Bryant knows the narrative stems from his association with his agent, Scott Boras. Boras just took another client, Harper, to free agency, even after receiving a reported $300 million offer from the team that drafted and developed him.
"I see everything people say about Scott and stuff like that, but at the end of the day he works for me, he works for the players he represents," Bryant said. "His opinion is not the final opinion. He knows that, too. We've had conversations before, and he says, 'I'm here to do whatever you want me to do.' It's whatever the player wants."
It was pointed out to Bryant that a long-term deal could provide security in case of a work stoppage, which would likely happen at about the same he's set to become a free agent. But he rightly responded that a stoppage would be intended to fix the system. In other words, waiting for a better situation might actually be the smart way to go.
"If there is going to be a lockout or strike, it's going to be because we want something better," Bryant said.
In any case, Bryant might fall into that same category as Harper: the superstar who gets paid no matter the CBA. Hendricks, on the other hand, is that classic second-tier guy who will be over 30 when he's set to become a free agent after the 2020 season.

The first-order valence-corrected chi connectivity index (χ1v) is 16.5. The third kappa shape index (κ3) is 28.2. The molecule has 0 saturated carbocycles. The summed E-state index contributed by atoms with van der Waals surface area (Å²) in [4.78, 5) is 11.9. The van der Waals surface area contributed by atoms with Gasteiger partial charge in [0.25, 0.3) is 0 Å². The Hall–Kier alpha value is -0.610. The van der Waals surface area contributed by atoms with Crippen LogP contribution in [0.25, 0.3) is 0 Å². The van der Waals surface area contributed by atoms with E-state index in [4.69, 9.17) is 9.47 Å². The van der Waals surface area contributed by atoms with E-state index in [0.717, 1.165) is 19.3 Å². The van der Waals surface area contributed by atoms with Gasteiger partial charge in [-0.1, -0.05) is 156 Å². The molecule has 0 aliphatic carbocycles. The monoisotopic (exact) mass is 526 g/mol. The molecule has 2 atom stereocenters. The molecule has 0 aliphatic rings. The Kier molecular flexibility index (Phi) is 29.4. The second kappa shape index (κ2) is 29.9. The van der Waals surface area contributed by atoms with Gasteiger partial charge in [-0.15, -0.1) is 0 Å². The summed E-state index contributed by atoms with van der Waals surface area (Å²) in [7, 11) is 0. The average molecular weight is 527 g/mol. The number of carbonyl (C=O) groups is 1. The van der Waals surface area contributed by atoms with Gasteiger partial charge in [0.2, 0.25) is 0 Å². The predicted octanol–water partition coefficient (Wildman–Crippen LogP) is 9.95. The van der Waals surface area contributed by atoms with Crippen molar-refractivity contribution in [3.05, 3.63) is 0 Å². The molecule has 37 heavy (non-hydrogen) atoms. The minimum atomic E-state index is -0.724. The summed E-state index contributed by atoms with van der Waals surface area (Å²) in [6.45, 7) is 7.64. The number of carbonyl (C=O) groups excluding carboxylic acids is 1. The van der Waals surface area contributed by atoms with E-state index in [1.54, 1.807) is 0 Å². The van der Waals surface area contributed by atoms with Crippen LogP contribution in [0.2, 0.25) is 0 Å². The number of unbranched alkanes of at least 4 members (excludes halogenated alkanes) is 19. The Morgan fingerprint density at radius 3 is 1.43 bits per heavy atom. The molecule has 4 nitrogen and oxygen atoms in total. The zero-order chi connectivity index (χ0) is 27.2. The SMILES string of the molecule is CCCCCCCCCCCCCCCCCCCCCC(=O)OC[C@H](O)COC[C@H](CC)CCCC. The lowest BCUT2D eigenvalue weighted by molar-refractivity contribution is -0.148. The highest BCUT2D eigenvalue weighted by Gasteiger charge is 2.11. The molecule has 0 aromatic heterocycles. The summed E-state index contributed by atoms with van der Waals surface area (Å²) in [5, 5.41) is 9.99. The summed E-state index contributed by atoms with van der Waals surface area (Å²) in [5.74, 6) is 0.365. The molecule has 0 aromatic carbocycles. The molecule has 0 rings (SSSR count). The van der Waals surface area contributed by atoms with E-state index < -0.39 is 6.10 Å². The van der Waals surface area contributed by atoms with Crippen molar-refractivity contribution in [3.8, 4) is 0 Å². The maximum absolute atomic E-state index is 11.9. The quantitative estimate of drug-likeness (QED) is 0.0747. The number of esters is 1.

"I don't need all the money in the world, but I would love to be respected for what I'm going to provide," Hendricks said. "That's the bottom line for all players. ... This game has been set up by the players before us and we have the obligation to watch out for young players coming up after us. I feel that part of it, too."
His agency represents Arenado as well, so obviously there is a willingness to engage before free agency. But in talks with agents and players who might qualify for extensions, there is no panic setting in, at least not yet.
"I don't see [a contract extension] in the near, foreseeable future, necessarily, but it doesn't mean it can't happen any day," Hendricks said. "From what happened last year, we're so focused, and upstairs I think they are, too, [on] the product on the field. That's everyone's focus. If that stuff gets taken care of, everything else will be taken care of."
It's true. The Cubs have seemingly put business aside to focus on what they have in front of them in 2019. A disappointing finish last season has everything, from the manager's future on down, on hold.
"This winter we've been focused on the team and focused on getting back to where we were," Hoyer said.
The one thing the recent signings -- including the big free-agent stars -- have proved to the players is there is plenty to go around.
"It just goes to show that the teams that you don't expect to have the money, do," Bryant said. "No one expected the Padres to do this, but they did. ... It's interesting to see that some of the bigger teams actually aren't going after those guys.
"Everybody has money. We're not stupid. We see the price of tickets, the price of memorabilia, of everything. There's TV deals. There's a lot of money in this game."